This is going to be a short post since there isn’t a whole lot here that’s new. This is a “building post”, meaning, building on what we already know to make sentences.
Let’s get started!
- 에서 (eseo) | location – from, in, at
- 일하던 (ilhada) | to work
- 사무실 (samusil) | “Office”
- 의사 사무실 (uisa samusil)|“Doctor office”
- 학교 (hak-gyo) | ”School”
- 제 엄마는 의사 사무실에서 일한다. (Je eommaneun uisa samusil-eseo Ilya day.) | “My mom works at the doctor office.”
- 선생님 학교에서 일한다. (Seonsaengnim haggyoeseo ilhada.) | “The teacher works at the school.”
- 그들은 사무실에서 이렇다. 나는 사무실밖에서 일한다. (Geudeul-eun samusil-eseo ilhada. Naneun samusil bakk-eseo ilhada.)| “They work in the office. I work outside the office.”
I’ve been a bit under the weather these last couple of weeks so these posts are delayed. I only have two as it was really hard to even write down what I have already. I missed my promise of compiling a list for you guys. Don’t worry, I’ll do it soon.
I wanted to talk about a word we use a lot for other things but can be used by itself to mean a lot of things.
- 그냥 (geunyang) | “just; for no reason; simply”
So how do you use it as only a phrase by itself? Well easily, you use it the same way you would in English. If someone asks you something like…
- 왜 저기보고있어? (wae jeogibogoiss-eo?)| “Why are you looking over there?”
You could respond:
- 그냥 (geunyang) | “for no reason”
And you can use this as a response if you really don’t have a reason or if you just don’t want to talk about it. I never thought about using it like that before since I only just use it without thinking. I guess watching kdramas every now and again is good for a refresher or two.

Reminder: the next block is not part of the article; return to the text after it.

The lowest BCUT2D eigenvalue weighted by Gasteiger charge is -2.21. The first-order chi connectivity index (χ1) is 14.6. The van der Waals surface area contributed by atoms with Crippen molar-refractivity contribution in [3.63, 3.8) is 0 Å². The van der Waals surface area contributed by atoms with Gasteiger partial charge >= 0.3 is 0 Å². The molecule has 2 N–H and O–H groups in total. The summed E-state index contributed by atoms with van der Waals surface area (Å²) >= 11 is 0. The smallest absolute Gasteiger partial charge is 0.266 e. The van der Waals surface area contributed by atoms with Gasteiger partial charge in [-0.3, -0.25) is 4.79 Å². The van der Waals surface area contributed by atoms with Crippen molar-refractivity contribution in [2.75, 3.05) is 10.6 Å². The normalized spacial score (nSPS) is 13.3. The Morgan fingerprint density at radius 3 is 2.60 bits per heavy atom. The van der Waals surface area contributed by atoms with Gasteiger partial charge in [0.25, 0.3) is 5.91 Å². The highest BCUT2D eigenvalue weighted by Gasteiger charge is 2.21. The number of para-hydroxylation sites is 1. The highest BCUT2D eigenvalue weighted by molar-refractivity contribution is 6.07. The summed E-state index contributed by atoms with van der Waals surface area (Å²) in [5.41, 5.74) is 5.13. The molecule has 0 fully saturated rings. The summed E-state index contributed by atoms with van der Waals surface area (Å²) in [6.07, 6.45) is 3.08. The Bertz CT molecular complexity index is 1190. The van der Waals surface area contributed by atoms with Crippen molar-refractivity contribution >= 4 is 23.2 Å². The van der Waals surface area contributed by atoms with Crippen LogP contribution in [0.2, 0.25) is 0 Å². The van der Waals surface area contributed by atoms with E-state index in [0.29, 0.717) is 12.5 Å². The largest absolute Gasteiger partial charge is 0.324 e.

Okay, so I think it’s been a while since I shared a quick slang word with you guys. I don’t know if this is really considered slang but I do use it from time to time so maybe it is, I’m not sure. (Only with friends though!)
장난하니 (jangnanhani) or 장난하냐 (jangnanhanya) | “Are you kidding me?”
- Can be used in casual conversation with your friends
- 다시 영화를 보러 갈래? (dasi yeonghwaleul boleo gallae?) | “Do you want to go see the movie again?”
- 뭐? 장난하니? 아니. (mwo? jangnanhani? ani!)| “What? Are you kidding me? No.”
I put both endings:
니 and 냐 because this is really just a preference thing. They are both used for close friendships and very casual. One 냐 is more often used with male speakers. I don’t know if it really matters but that’s the only time I’ve ever heard it used. And 니 is a more often used with female speakers.
They both mean the same thing.
Okay, so I know you saw this and figured this was going to be a post about telling time but no, this is a post about identifying people. This is another one of those words that can mean two different things.
Let’s get started!
- Typically how you’re used to seeing this
- 이분 (ibun) | two minutes
- 이 (i) | two
- 분 (bun) | minutes
Now, I’m going to show you the second meaning to this word
- 이분 (ibun) | this person
- 이 (i) | this
- 분 (bun) | counter used for telling time and also an honorific for identifying a person
- 이분이 제 선생님입니다. (ibun-i je seonsaengnim-ibnida.) | “This person is my teacher.”
- 제 (je) | honorific for my
- 이분이 여동생과 남동생입니다. (ibun-i yeodongsaeng-gwa namdongsaeng-ibnida.) | “This is my older sister and my younger brother.”